I am also very guilty of the "great fade" in the second half.

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  8. The wonderful thing about running is that it gives us so much to ponder and doubt. Am I doing THIS right, or THIS wrong? You are a runner, so telling you not to think about this too much is like telling grass not to grow. The VDOT tables I sent you a link to have a slightly different way of splitting up your weekly training, and I like the variety. But I'm lazy and just go along with the weekly track workouts and call it good.

    I wouldn't put too much faith in your Garmin. Mine lost its signal in the big trees at Humbolt and didn't measure .75 of a mile or something but it's a certified course so I trust it was accurate.

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  9. While I don't think the fact that your Garmin registered the course as short detracts from your achievement, I do understand the focus on numbers, and them 'needing' to be correct in your mind. I would be annoyed too if my Garmin said something was short, and probably try to keep moving until it read 13.1 or more because I'm compulsive like that :P I did do a 10 mile race that came up as 9.78, but that was a trail race/assault course and for some reason that didn't bother me so much.

    I 'just run' and never do tempos etc. I used to, but after my stress fractures I've been too scared to really push things on training runs, because both of them occurred during tempos. I also never really properly understood the concept to begin with!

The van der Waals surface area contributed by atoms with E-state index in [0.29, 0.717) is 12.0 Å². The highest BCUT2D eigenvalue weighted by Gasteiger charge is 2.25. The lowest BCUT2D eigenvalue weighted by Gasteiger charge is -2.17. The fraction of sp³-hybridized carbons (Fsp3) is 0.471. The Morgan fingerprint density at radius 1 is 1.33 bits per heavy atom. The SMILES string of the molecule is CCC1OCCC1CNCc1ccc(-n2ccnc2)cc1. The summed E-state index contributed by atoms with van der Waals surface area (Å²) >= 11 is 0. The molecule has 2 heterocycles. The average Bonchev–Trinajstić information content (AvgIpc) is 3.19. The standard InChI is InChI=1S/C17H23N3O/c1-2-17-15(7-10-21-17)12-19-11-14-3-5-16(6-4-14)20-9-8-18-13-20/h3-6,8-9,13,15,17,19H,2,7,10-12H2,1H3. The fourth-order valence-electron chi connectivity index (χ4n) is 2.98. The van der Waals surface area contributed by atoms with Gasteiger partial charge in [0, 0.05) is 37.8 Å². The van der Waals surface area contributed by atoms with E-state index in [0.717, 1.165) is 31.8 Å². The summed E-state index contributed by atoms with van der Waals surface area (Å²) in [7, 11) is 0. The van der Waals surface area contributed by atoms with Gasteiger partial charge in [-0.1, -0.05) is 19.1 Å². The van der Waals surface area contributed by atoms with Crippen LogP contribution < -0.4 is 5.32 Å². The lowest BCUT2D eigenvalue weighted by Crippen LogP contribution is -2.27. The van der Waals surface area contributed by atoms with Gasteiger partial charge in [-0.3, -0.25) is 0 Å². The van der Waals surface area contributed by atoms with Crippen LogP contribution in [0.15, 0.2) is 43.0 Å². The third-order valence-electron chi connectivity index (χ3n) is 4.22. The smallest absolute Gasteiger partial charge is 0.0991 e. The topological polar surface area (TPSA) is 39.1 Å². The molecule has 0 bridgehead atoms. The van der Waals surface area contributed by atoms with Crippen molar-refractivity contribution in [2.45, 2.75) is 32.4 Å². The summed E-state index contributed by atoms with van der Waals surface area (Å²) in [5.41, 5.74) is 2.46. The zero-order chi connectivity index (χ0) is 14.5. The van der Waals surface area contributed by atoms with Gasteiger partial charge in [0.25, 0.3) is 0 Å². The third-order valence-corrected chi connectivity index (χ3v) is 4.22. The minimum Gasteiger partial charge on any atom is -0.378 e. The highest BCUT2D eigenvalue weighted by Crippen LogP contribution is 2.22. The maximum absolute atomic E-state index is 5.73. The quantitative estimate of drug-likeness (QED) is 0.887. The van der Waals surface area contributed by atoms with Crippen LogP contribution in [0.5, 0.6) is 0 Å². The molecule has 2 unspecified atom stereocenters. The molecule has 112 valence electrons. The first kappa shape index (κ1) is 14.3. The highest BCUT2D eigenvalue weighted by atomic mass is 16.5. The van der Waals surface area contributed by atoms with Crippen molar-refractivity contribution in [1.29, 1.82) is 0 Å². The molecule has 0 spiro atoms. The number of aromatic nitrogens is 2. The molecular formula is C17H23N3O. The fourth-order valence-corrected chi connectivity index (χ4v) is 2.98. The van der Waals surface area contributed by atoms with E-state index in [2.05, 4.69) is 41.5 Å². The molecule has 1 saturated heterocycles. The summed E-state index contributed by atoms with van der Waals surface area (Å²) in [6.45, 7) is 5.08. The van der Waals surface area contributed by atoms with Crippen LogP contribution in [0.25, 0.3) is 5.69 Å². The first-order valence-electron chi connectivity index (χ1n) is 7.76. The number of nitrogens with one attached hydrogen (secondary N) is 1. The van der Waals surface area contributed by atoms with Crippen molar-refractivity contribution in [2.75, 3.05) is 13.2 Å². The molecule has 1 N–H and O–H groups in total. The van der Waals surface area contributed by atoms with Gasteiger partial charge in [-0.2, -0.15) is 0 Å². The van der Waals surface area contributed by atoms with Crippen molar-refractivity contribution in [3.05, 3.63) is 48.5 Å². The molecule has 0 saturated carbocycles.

xxx

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  10. Tempo runs...ugh.

    Re: the Garmin discrepancies. I know it's frustrating, but I would try to let it go and just take the performance for what it is. Back in the dark ages (a.k.a. five years ago, before everyone had a GPS on their wrist) it wouldn't have even been an issue...ya know?

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  11. Those things are confusing to me too. I used the FIRST method which is basically those three kinds of runs each week. So here is the schedule for the half: http://www2.furman.edu/sites/first/Documents/Half%20Marathon%20Training%20Program%20-%20metric.pdf It might at least give you some ideas on where to start. It's also only in km so I hope you can do math or own a calculator.

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  12. AMAZING race!! going out fast is so fun...until you realize you went out a little too fast ;) I can't help but start out with the speedy boys in the beginning too! I have missed reading about your amazing running!! I hope all is well! xoxo!

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  13. Yay!!! Ask and you shall receive! Hahaha. I like photo #2 best. It just does it for me. Ask the Gentleman if he'll do 15 different versions of a photo of me next. Thanks.

    I think I can totally relate to how you are feeling about the race. I know it has nothing to do with running, but the only thing I can really compare it to in my life is cooking. Sometimes after cooking for a group of people who say it was good or great even, I still am left feeling dissatisfied for one reason or another. It's totally normal to judge your performance more harshly than others. Just don't get down on yourself too much because you are an amazing runner and should feel very proud of how well you do in all your races!!!